Saint Francis trains and places service dogs to assist people with physical disabilities, including our veterans. We place service dogs with children and adults with autism, cerebral palsy, joint and/or muscular diseases, multiple sclerosis, ALS, brain injury, paralysis, Parkinson’s disease, rheumatoid arthritis, and many other physical conditions.
Service dogs can perform up to 50 tasks that make people’s lives easier. They turn light switches on and off, retrieve items, carry things, and go for help when necessary. They can also dramatically change a person's life by giving them a higher level of confidence and more independence. This translates into finding the courage to challenge themselves and living life to the fullest.
Saint Francis is not a part of a large, national organization but we are the largest service dog organization in Virginia and the first in Virginia to be accredited by Assistance Dogs International. Assistance Dogs International is a non-profit organization that maintains the standards of excellence in all aspects of the service dog industry from puppy acquisition, to training and placement. The accreditation process is voluntary and reinforces our commitment to placing the highest quality service dogs in the industry and in the world!
A service dog can decrease a person’s need for assistance from others by 60%, but that’s just the tip of the iceberg. Almost all of our partners with physical disabilities deal with issues other than their primary physical diagnosis. Aside from physical pain, almost universally, they deal with anxiety, depression and loneliness. Sometimes, these conditions are more debilitating than the physical disability. A service dog can diminish feelings of loneliness and increase a person’s confidence, all while helping them to live with more independence.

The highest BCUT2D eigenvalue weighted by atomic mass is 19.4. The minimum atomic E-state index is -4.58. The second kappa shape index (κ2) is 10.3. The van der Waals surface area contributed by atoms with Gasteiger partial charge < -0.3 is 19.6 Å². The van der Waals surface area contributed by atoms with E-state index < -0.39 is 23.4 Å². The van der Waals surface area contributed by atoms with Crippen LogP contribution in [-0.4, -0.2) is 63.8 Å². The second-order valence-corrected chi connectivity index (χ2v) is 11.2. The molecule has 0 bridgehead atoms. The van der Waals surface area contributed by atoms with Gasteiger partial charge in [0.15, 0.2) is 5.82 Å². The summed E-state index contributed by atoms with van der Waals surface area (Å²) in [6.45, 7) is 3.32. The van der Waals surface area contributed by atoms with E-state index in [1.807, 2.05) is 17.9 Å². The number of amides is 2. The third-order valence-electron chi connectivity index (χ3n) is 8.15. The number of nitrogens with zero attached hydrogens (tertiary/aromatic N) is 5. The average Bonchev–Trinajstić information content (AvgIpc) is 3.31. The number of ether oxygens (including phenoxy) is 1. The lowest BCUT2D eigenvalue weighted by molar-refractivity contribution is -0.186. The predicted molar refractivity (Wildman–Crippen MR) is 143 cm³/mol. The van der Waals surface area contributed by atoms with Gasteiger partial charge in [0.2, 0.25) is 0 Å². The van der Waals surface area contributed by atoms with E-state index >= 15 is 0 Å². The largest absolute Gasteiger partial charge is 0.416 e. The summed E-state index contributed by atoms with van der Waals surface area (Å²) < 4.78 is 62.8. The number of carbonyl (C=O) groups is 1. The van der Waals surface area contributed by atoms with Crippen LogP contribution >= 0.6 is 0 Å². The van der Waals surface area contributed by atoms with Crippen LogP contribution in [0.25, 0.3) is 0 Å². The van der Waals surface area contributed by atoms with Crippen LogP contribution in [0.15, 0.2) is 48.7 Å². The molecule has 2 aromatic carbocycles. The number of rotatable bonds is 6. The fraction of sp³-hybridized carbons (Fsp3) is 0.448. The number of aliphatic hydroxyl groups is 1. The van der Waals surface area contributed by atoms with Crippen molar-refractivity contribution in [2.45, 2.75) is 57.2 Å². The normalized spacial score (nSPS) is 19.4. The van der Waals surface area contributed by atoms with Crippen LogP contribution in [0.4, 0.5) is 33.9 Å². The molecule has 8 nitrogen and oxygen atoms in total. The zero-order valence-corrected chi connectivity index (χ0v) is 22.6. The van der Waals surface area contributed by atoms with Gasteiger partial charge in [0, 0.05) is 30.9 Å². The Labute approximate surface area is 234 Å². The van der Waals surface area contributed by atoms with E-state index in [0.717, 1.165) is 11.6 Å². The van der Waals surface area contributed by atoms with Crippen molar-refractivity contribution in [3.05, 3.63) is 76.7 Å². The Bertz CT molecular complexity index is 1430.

According to a 1996 study published in The Journal of the American Medical Association, healthcare costs of $60,000 to $80,000 per person may be saved along with a 68% reduction in human healthcare hours over the working life of a service dog. Adjusted for inflation and increased healthcare costs, the amount saved by a service dog becomes even more compelling. If Saint Francis can place twenty-five dogs a year, then Saint Francis can save Virginia $2 million in healthcare costs over the working life of the dogs.
It takes two years and $25,000 to obtain, raise, train, and place a single Saint Francis Service Dog. Saint Francis absorbs this cost and does not charge for service dogs. Saint Francis operates without a revenue stream, government funds or insurance reimbursements. Money is raised through private donations, grants, and fundraisers.
With your help, Saint Francis can continue to help children and adults fully embrace life with increased independence and greater opportunities. Your donation will help a person with a disability make a fresh start with the help of a devoted, professionally trained service dog. Your help allows us to continue to make a difference in the lives of those who need us most, while enriching the world around us all.
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